WASHINGTON (Reuters) - The U.S. State Department on Monday warned Americans to consider carefully whether they need to travel to Bangladesh following a series of attacks claimed by Islamist militants.
"The U.S. government assesses that the terrorist threat is real and credible," the department said in a statement.
On July 1, at least five Bangladeshi men stormed the Holey Artisan Bakery, a cafe popular with foreigners, businessmen and diplomats, and killed 20 customers, including Italians, Japanese, Indians and a U.S. citizen. Islamic State said it was responsible for the attack.
- Celebrity deaths 2018: All the stars we lost too soon 45 Pictures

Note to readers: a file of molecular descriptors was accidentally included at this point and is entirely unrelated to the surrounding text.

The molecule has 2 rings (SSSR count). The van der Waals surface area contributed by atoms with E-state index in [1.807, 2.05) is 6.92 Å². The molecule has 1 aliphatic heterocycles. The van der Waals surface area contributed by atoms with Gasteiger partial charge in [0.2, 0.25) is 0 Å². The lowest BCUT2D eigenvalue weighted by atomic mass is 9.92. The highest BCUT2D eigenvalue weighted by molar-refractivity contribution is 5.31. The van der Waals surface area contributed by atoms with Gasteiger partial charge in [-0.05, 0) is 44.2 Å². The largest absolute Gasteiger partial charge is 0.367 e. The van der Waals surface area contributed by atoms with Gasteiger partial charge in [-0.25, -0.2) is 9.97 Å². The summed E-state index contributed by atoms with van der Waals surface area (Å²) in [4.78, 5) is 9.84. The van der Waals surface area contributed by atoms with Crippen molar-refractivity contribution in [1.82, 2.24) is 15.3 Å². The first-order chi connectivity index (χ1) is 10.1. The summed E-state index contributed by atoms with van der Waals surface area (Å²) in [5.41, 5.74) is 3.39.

- 10 finalists for TIME Person of the Year 2018 11 Pictures
The department said it also authorized the voluntary departure of family members of U.S. government personnel posted to the U.S. Embassy in Dhaka. The embassy remains open, the statement said.
Islamic State and al Qaeda have made competing claims for a series of killings of liberals and members of religious minorities in Bangladesh in the past year. The government has dismissed those claims and insists that the violence is homegrown.
(Reporting by Mohammad Zargham; Editing by Lisa Von Ahn)